New Volumetric 3D Printing Patent Granted

By on December 28th, 2020 in research

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New Volumetric 3D Printing Patent Granted
Volumetric 3D printing process [Source: USPTO]

The developments in volumetric 3D printing continue with a new patent being recently granted by the USPTO.

Volumetric 3D printing is an entirely new process that promises to enable near-instantaneous 3D printing in resin. The process involves a reverse CT-scanning approach that solidifies the object in full 3D form simultaneously, rather than the tedious layer-by-layer approach of all other 3D printing processes today.

Patent US10843810 was granted to the Southern Methodist University (SMU) in Dallas a few weeks ago, and was filed on 9 December 2019, over a year ago.

The patent seems quite broad and could cover a wide range of volumetric 3D printing styles. The patent’s abstract explains the process quite well:

”The present invention includes a system, apparatus and method for generating a three-dimensional image and/or printing a three dimensional structures, the system comprising: a medium comprising a photocurable monomer and an optical molecular switch molecule that has a non-fluorescent state and a fluorescent state, wherein the monomer forms a polymer upon exposure to the emitted light. Also taught are novel fluorescent photoswitch molecules.”

As you can see in the diagram above, the concept involves use of a DLP projector to project slices into the resin vat, along with a laser to activate voxels. By spinning the vat one can quickly build up a fully 3D object through solidification of the photopolymer resin.

This technology is to be brought to market by California-based startup Topshelf Enterprises (T3DP), headed by Daniel Clark, who happens to appear as one of the patent owners. Evidently T3DP is licensed to commercialize the technology developed at SMU.

This team apparently owns several other related patents in this area, including one for the “Holovect”, a device capable of displaying a 3D image in space. Here’s a video of it in action:

As you might imagine, the ability to do this is quite similar to that used for volumetric 3D printing where energy must be delivered to specific voxels positions in 3D space. The Holovect system uses reverse CT scanning, as do most volumetric approaches.

It’s my understanding that there are additional volumetric-related patents from this group, and more are apparently about to be granted by the USPTO.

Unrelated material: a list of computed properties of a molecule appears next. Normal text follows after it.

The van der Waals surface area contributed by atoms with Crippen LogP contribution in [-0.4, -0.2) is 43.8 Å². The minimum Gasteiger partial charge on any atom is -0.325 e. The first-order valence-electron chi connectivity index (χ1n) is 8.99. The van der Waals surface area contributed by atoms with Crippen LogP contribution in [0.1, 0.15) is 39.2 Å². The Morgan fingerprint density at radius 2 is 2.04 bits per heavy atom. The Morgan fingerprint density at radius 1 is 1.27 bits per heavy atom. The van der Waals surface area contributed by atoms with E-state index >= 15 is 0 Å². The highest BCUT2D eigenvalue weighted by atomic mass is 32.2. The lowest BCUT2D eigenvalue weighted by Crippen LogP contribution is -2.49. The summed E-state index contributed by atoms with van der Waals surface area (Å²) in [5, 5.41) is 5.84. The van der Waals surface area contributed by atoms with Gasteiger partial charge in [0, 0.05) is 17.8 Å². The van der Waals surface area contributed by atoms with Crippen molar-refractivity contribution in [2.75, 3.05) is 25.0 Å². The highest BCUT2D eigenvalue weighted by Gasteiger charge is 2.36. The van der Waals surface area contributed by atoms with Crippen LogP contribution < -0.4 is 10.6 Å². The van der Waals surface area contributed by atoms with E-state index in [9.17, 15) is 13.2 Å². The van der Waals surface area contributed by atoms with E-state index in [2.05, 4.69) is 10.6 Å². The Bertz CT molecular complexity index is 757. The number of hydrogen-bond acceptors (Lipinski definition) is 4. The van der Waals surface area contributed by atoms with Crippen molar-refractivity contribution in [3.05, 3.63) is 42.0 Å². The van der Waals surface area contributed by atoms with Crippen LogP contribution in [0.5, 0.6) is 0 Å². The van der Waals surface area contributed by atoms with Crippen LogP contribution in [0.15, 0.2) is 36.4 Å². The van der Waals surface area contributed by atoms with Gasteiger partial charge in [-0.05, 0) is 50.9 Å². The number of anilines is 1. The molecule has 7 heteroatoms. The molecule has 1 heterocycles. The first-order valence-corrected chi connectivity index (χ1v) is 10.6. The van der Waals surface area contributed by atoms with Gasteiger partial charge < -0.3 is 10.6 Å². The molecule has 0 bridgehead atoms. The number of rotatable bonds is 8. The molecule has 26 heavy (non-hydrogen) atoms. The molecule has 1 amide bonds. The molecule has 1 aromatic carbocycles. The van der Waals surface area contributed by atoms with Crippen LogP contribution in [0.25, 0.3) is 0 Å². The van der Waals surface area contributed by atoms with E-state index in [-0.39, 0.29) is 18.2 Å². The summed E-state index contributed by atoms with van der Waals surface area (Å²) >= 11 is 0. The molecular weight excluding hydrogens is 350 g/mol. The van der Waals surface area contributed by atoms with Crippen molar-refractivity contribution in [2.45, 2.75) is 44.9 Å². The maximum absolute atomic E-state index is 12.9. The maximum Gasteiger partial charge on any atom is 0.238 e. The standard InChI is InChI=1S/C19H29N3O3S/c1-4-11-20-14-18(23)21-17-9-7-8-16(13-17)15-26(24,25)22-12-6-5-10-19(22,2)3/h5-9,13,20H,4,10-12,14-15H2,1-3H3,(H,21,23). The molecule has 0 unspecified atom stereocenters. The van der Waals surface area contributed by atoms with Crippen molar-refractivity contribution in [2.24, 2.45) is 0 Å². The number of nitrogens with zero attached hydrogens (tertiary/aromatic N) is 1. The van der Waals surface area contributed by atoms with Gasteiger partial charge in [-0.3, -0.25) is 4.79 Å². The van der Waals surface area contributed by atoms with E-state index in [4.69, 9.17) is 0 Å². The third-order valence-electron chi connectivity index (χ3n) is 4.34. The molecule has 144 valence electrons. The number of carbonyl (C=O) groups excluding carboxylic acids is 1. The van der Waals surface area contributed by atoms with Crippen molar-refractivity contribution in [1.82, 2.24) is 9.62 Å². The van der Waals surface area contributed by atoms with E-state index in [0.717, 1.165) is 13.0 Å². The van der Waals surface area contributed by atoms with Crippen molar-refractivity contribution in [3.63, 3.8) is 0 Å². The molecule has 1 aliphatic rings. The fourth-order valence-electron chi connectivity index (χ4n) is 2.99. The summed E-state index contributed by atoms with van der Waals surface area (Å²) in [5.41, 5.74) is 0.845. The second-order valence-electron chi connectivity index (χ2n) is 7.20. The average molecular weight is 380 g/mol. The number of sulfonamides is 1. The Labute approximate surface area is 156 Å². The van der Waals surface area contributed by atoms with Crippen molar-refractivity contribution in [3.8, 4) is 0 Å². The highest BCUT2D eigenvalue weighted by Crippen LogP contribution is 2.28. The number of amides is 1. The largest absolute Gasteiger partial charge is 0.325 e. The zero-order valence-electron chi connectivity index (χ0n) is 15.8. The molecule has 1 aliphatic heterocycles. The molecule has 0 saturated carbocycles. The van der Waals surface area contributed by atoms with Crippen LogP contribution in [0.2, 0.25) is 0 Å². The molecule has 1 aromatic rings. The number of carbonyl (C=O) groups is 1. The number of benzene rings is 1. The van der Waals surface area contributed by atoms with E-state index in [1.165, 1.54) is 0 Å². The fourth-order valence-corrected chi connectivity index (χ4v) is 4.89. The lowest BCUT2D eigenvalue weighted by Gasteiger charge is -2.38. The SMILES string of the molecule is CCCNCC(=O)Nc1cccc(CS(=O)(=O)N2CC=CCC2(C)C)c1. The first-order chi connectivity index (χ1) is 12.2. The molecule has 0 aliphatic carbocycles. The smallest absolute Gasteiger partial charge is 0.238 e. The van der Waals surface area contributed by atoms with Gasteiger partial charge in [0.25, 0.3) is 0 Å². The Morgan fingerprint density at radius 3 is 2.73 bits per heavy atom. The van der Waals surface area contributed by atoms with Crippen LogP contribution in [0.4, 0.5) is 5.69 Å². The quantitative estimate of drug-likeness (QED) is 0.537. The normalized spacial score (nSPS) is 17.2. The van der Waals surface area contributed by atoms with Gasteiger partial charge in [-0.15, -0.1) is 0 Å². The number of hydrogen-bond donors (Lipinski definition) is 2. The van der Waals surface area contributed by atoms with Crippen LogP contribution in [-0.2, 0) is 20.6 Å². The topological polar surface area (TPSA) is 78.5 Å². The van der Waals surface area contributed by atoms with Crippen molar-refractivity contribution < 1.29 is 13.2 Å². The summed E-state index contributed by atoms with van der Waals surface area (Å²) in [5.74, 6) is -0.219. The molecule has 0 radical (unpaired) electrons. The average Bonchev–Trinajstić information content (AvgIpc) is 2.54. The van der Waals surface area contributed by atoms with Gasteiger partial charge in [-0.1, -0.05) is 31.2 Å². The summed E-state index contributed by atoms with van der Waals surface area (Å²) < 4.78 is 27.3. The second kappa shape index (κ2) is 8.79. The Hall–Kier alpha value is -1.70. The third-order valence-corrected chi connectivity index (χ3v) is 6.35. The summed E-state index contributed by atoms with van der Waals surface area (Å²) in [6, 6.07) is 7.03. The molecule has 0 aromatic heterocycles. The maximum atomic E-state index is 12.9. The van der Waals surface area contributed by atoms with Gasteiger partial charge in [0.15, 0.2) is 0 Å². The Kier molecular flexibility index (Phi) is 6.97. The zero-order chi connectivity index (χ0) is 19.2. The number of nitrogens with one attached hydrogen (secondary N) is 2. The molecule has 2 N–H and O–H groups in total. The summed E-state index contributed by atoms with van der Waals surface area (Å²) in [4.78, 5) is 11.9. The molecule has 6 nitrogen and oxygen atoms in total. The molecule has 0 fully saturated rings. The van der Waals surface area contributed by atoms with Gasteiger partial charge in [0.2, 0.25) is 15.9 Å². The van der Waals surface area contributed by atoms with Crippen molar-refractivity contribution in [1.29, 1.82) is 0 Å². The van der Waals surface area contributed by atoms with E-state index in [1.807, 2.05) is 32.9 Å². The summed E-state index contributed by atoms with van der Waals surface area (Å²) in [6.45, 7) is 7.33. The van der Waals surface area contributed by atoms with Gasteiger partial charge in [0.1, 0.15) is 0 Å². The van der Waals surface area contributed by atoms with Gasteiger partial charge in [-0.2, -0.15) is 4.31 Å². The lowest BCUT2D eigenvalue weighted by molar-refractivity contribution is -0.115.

T3DP doesn’t seem to have a proper website that I can find, but other evidence online suggests their goal is to develop a system capable of 3D printing highly advanced and efficient solar cells. However, it seems very clear that patent US10843810 would cover a wide range of volumetric approaches.

xolo Effects

This patent may affect the progress of xolo, a German startup that’s using what seems to be a similar process. Last week they announced the first commercially available volumetric 3D printer.

If there is indeed an overlap in technologies, then it’s possible xolo may have to pay licensing fees to T3DP/SMU. On the other hand, it’s also possible that xolo may have a sufficiently different design in terms of mechanics, wavelengths, chemistry or other aspects. In that case xolo would be free to continue.

As far as I can tell, T3DP does not have a volumetric device available for sale at this point, and xolo appears ahead of T3DP, at least in terms of developing a commercial device. However with their patents and knowledge, it’s likely T3DP will be developing one.

That said, it may be their future device could be dedicated to solar cell production, even though the process is suitable for other forms of 3D printing. We may not see a volumetric 3D printer from T3DP that competes in the general 3D printing market space.

It seems we’re at a pretty early point in the volumetric lifecycle and there are plenty of balls in the air. I’m wondering where they will land.


By Kerry Stevenson

Kerry Stevenson, aka "General Fabb" has written over 8,000 stories on 3D printing at Fabbaloo since he launched the venture in 2007, with an intention to promote and grow the incredible technology of 3D printing across the world. So far, it seems to be working!

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